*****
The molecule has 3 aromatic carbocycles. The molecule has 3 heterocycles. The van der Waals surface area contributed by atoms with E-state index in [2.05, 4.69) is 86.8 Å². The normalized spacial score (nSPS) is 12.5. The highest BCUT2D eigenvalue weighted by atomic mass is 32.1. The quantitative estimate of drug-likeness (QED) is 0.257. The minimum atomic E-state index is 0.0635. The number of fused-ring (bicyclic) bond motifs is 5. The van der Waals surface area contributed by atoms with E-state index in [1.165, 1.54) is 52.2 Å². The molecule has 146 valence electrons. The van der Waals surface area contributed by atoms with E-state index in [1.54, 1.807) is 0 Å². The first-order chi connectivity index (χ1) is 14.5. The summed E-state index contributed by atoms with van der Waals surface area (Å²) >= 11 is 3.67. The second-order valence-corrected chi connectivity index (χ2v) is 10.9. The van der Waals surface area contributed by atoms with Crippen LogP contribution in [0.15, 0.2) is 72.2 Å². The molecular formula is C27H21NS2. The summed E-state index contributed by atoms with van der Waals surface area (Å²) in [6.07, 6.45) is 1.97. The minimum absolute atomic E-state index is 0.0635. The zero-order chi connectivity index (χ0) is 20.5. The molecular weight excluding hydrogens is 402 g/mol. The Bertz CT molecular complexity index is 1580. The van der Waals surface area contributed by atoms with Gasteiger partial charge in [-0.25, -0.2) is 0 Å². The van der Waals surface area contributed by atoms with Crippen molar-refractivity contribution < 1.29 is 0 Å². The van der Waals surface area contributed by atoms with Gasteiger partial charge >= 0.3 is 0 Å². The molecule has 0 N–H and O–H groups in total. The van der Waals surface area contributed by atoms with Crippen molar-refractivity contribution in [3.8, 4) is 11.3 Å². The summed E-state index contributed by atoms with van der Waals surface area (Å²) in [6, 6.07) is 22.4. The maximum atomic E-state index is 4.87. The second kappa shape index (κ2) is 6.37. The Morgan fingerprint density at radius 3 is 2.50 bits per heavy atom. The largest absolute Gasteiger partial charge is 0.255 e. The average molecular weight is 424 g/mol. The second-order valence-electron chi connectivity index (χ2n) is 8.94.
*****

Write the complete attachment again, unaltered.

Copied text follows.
The molecule has 3 aromatic carbocycles. The molecule has 3 heterocycles. The van der Waals surface area contributed by atoms with E-state index in [2.05, 4.69) is 86.8 Å². The normalized spacial score (nSPS) is 12.5. The highest BCUT2D eigenvalue weighted by atomic mass is 32.1. The quantitative estimate of drug-likeness (QED) is 0.257. The minimum atomic E-state index is 0.0635. The number of fused-ring (bicyclic) bond motifs is 5. The van der Waals surface area contributed by atoms with E-state index in [1.165, 1.54) is 52.2 Å². The molecule has 146 valence electrons. The van der Waals surface area contributed by atoms with E-state index in [1.54, 1.807) is 0 Å². The first-order chi connectivity index (χ1) is 14.5. The summed E-state index contributed by atoms with van der Waals surface area (Å²) >= 11 is 3.67. The second-order valence-corrected chi connectivity index (χ2v) is 10.9. The van der Waals surface area contributed by atoms with Crippen LogP contribution in [0.15, 0.2) is 72.2 Å². The molecular formula is C27H21NS2. The summed E-state index contributed by atoms with van der Waals surface area (Å²) in [6.07, 6.45) is 1.97. The minimum absolute atomic E-state index is 0.0635. The zero-order chi connectivity index (χ0) is 20.5. The molecular weight excluding hydrogens is 402 g/mol. The Bertz CT molecular complexity index is 1580. The van der Waals surface area contributed by atoms with Gasteiger partial charge in [-0.25, -0.2) is 0 Å². The van der Waals surface area contributed by atoms with Crippen molar-refractivity contribution < 1.29 is 0 Å². The van der Waals surface area contributed by atoms with Gasteiger partial charge >= 0.3 is 0 Å². The molecule has 0 N–H and O–H groups in total. The van der Waals surface area contributed by atoms with Crippen molar-refractivity contribution in [3.8, 4) is 11.3 Å². The summed E-state index contributed by atoms with van der Waals surface area (Å²) in [6, 6.07) is 22.4. The maximum atomic E-state index is 4.87. The second kappa shape index (κ2) is 6.37. The Morgan fingerprint density at radius 3 is 2.50 bits per heavy atom. The largest absolute Gasteiger partial charge is 0.255 e. The average molecular weight is 424 g/mol. The second-order valence-electron chi connectivity index (χ2n) is 8.94.